The BCNT (Bucentaur) superfamily is classified by an uncharacteristic conserved sequence of ∼80 amino acids (aa) at the C-terminus, BCNT-C (the conserved C-terminal region of Bcnt/Cfdp1). Whereas the yeast Swc5 and Drosophila Yeti homologues play crucial roles in chromatin remodelling organization, mammalian Bcnt/Cfdp1 (craniofacial developmental protein 1) remains poorly understood. The protein, which lacks cysteine, is largely disordered and comprises an acidic N-terminal region, a lysine/glutamic acid/proline-rich 40 aa sequence and BCNT-C. It shows complex mobility on SDS/PAGE at ∼50 kDa, whereas its calculated molecular mass is ∼33 kDa. To characterize this mobility discrepancy and the effects of post-translational modifications (PTMs), we expressed various deleted His-Bcnt in E. coli and HEK cells and found that an acidic stretch in the N-terminal region is a main cause of the gel shift. Exogenous BCNT/CFDP1 constitutively expressed in HEK clones appears as a doublet at 49 and 47 kDa, slower than the protein expressed in Escherichia coli but faster than the endogenous protein on SDS/PAGE. Among seven in vivo phosphorylation sites, Ser250, which resides in a region between disordered and ordered regions in BCNT-C, is heavily phosphorylated and detected predominantly in the 49 kDa band. Together with experiments involving treatment with phosphatases and Ser250 substitutions, the results indicate that the complex behaviour of Bcnt/Cfdp1 on SDS/PAGE is caused mainly by an acidic stretch in the N-terminal region and Ser250 phosphorylation in BCNT-C. Furthermore, Bcnt/Cfdp1 is acetylated in vitro by CREB-binding protein (CBP) and four lysine residues including Lys268 in BCNT-C are also acetylated in vivo, revealing a protein regulated at multiple levels.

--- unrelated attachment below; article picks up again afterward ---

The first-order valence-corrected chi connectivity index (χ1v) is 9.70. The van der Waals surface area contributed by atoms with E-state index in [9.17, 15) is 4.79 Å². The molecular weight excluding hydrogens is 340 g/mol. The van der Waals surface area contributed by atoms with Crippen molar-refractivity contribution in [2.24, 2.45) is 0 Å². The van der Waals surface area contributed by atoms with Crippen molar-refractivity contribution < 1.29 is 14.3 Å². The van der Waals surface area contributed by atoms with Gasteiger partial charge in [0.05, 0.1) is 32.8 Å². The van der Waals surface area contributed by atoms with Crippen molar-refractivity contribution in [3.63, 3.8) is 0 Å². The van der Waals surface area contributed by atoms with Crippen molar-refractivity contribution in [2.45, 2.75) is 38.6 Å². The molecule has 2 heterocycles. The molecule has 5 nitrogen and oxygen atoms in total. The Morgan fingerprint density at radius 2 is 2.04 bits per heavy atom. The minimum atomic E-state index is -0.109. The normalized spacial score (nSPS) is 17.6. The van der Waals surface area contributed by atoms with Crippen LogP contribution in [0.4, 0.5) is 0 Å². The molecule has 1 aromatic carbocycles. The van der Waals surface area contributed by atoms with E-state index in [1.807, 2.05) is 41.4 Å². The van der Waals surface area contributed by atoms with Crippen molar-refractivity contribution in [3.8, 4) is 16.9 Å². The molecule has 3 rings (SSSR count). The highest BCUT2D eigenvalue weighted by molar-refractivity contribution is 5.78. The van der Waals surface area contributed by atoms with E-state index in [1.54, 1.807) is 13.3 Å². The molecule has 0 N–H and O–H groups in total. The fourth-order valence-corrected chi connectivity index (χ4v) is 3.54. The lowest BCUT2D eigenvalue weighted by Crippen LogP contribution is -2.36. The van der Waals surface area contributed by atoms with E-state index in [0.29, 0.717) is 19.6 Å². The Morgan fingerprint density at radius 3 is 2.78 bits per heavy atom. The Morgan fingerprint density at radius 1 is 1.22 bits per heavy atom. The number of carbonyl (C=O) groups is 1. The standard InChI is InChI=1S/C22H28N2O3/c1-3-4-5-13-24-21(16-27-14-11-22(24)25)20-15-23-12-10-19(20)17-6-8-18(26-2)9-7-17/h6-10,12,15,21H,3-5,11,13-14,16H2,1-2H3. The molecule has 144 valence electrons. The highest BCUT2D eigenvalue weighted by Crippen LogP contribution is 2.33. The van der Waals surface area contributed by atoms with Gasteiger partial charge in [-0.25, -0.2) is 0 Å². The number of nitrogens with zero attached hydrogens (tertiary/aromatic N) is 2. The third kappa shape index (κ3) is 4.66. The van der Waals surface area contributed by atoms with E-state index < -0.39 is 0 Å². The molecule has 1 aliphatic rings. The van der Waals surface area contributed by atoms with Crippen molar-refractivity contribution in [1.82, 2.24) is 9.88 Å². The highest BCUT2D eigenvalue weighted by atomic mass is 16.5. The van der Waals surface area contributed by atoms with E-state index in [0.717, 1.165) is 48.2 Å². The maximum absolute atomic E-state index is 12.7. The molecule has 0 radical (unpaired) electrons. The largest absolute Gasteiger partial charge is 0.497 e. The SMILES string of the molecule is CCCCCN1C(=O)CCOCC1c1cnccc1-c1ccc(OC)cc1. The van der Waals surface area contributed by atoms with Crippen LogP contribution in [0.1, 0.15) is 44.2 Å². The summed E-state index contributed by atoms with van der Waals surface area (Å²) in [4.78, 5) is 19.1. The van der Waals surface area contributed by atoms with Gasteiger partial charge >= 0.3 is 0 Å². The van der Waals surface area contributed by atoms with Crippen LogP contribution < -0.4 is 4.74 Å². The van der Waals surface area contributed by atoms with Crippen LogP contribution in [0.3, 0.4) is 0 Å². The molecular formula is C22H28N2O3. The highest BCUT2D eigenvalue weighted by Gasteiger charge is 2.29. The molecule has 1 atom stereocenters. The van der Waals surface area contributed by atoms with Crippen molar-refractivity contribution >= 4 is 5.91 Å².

- Bucentaur (BCNT) superfamily
- Disordered protein
- Mass spectroscopy
- Post-translational modification (PTM)
- Sodium dodecyl sulfate/polyacrylamide gel electrophoresis (SDS/PAGE) mobility
- The conserved c-terminal region of Bcnt/Cfdp1 (BCNT-C) domain